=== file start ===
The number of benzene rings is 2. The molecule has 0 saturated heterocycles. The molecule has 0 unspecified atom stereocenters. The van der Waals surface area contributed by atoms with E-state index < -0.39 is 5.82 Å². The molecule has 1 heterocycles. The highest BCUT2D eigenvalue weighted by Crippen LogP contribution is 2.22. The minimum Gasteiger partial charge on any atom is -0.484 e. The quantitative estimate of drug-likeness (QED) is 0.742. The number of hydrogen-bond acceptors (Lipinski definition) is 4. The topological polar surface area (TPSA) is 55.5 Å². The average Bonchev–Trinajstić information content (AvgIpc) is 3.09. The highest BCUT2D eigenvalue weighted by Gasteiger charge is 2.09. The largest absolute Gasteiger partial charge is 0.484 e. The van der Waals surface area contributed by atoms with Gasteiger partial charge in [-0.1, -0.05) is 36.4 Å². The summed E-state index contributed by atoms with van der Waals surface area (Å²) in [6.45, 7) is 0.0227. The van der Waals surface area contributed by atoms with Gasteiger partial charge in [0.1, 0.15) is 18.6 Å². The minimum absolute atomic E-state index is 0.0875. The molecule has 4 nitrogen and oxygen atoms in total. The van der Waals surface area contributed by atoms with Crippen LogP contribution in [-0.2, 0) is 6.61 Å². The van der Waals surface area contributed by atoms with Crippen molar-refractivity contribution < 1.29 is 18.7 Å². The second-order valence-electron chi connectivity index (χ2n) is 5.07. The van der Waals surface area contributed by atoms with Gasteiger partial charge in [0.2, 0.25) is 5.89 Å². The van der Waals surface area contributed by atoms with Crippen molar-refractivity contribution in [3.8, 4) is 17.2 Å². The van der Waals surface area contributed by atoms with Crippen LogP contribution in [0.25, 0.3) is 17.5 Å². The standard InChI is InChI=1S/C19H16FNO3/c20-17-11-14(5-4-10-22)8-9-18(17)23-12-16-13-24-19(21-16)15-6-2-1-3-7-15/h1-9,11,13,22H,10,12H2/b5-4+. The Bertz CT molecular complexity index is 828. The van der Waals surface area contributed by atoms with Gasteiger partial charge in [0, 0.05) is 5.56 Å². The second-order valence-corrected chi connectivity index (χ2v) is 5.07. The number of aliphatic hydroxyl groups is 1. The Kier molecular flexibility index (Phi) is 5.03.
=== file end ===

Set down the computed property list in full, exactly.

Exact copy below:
The number of benzene rings is 2. The molecule has 0 saturated heterocycles. The molecule has 0 unspecified atom stereocenters. The van der Waals surface area contributed by atoms with E-state index < -0.39 is 5.82 Å². The molecule has 1 heterocycles. The highest BCUT2D eigenvalue weighted by Crippen LogP contribution is 2.22. The minimum Gasteiger partial charge on any atom is -0.484 e. The quantitative estimate of drug-likeness (QED) is 0.742. The number of hydrogen-bond acceptors (Lipinski definition) is 4. The topological polar surface area (TPSA) is 55.5 Å². The average Bonchev–Trinajstić information content (AvgIpc) is 3.09. The highest BCUT2D eigenvalue weighted by Gasteiger charge is 2.09. The largest absolute Gasteiger partial charge is 0.484 e. The van der Waals surface area contributed by atoms with Gasteiger partial charge in [-0.1, -0.05) is 36.4 Å². The summed E-state index contributed by atoms with van der Waals surface area (Å²) in [6.45, 7) is 0.0227. The van der Waals surface area contributed by atoms with Gasteiger partial charge in [0.1, 0.15) is 18.6 Å². The minimum absolute atomic E-state index is 0.0875. The molecule has 4 nitrogen and oxygen atoms in total. The van der Waals surface area contributed by atoms with Crippen LogP contribution in [-0.2, 0) is 6.61 Å². The van der Waals surface area contributed by atoms with Crippen molar-refractivity contribution < 1.29 is 18.7 Å². The second-order valence-electron chi connectivity index (χ2n) is 5.07. The van der Waals surface area contributed by atoms with Gasteiger partial charge in [0.2, 0.25) is 5.89 Å². The van der Waals surface area contributed by atoms with Crippen molar-refractivity contribution in [3.8, 4) is 17.2 Å². The van der Waals surface area contributed by atoms with Crippen LogP contribution in [0.25, 0.3) is 17.5 Å². The standard InChI is InChI=1S/C19H16FNO3/c20-17-11-14(5-4-10-22)8-9-18(17)23-12-16-13-24-19(21-16)15-6-2-1-3-7-15/h1-9,11,13,22H,10,12H2/b5-4+. The Bertz CT molecular complexity index is 828. The van der Waals surface area contributed by atoms with Gasteiger partial charge in [0, 0.05) is 5.56 Å². The second-order valence-corrected chi connectivity index (χ2v) is 5.07. The number of aliphatic hydroxyl groups is 1. The Kier molecular flexibility index (Phi) is 5.03.